Charles Pieri (67), a former FLNC leader nicknamed “the old man” who was badly wounded in a car bombing in 1996, is a member of Talamoni’s group, Corsica Libera. At a recent campaign rally, Talamoni promised to deliver Corsica “out of the night into which France has plunged us”.

Corsica’s economy

Economic necessity explains the relative moderation of Corsican nationalists. Corsica is poorer than the rest of France. “Realism has triumphed,” said Le Figaro following the first round. “The separatists finally understood they don’t have the means of their ambitions, contrary to their Iberian comrades. Barcelona may not need Madrid to live. Corsica cannot do without Paris.”

We want democracy. We want an emancipated island. It’s up to Paris to meet us half-way, so that together we can elaborate a political solution

Nationalists demand amnesty for approximately 30 militants held in mainland French prisons, recognition of the “Corsican people” and official status for the Corsican language, on a par with French, a demand rejected by Macron. They want control over tax revenue raised on the island. They want to diminish the high proportion of houses bought as holiday homes, by forcing “continentals” to apply for permanent residence status. Graffiti saying “IFF” for I Francesi Fora or “French Get Out!” is still common.

Talamoni and Simeoni believe Pé a Corsica will achieve a degree of legislative, administrative and legal autonomy within three years. “This is a very strong message addressed to Paris,” Simeoni said after the first-round victory. “We want peace. We want democracy. We want an emancipated island. It’s up to Paris to meet us half-way, so that together we can elaborate a political solution.”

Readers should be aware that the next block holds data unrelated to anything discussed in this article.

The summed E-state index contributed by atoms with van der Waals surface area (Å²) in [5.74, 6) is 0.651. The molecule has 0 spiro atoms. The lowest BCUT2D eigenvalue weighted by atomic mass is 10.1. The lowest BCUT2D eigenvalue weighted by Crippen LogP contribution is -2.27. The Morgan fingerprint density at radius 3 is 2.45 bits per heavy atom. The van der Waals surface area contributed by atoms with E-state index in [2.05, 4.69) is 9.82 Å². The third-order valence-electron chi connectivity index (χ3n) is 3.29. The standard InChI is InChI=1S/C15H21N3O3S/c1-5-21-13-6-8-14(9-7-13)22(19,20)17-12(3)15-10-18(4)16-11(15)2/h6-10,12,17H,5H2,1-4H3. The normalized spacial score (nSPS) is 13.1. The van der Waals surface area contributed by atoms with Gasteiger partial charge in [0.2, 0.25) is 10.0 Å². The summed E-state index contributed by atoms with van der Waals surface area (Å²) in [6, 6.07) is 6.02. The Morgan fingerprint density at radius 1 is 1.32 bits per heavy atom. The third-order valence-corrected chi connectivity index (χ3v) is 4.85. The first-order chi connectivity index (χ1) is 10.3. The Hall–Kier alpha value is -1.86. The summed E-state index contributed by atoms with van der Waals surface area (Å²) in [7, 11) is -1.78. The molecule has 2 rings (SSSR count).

Prime minister Edouard Philippe’s office refused to comment on the first round results. During his presidential campaign, Macron called for “the emancipation of Corsica” and “autonomy within the republic”, but it’s not clear what that means. Macron says the Corsican language can be taught freely, but “the republic has only one language”.

Following Sunday’s election, he is expected to appoint a Monsieur or Madame Corse to oversee relations with the fractious island.

The Irish Times Logo
Commenting on The Irish Times has changed. To comment you must now be an Irish Times subscriber.
SUBSCRIBE
GO BACK
Error Image
The account details entered are not currently associated with an Irish Times subscription. Please subscribe to sign in to comment.
Comment Sign In

Forgot password?
The Irish Times Logo
Thank you
You should receive instructions for resetting your password. When you have reset your password, you can Sign In.
The Irish Times Logo
Please choose a screen name. This name will appear beside any comments you post. Your screen name should follow the standards set out in our community standards.
Screen Name Selection

Hello

Please choose a screen name. This name will appear beside any comments you post. Your screen name should follow the standards set out in our community standards.

The Irish Times Logo
Commenting on The Irish Times has changed. To comment you must now be an Irish Times subscriber.
SUBSCRIBE
Forgot Password
Please enter your email address so we can send you a link to reset your password.

Sign In

Your Comments
We reserve the right to remove any content at any time from this Community, including without limitation if it violates the Community Standards. We ask that you report content that you in good faith believe violates the above rules by clicking the Flag link next to the offending comment or by filling out this form. New comments are only accepted for 3 days from the date of publication.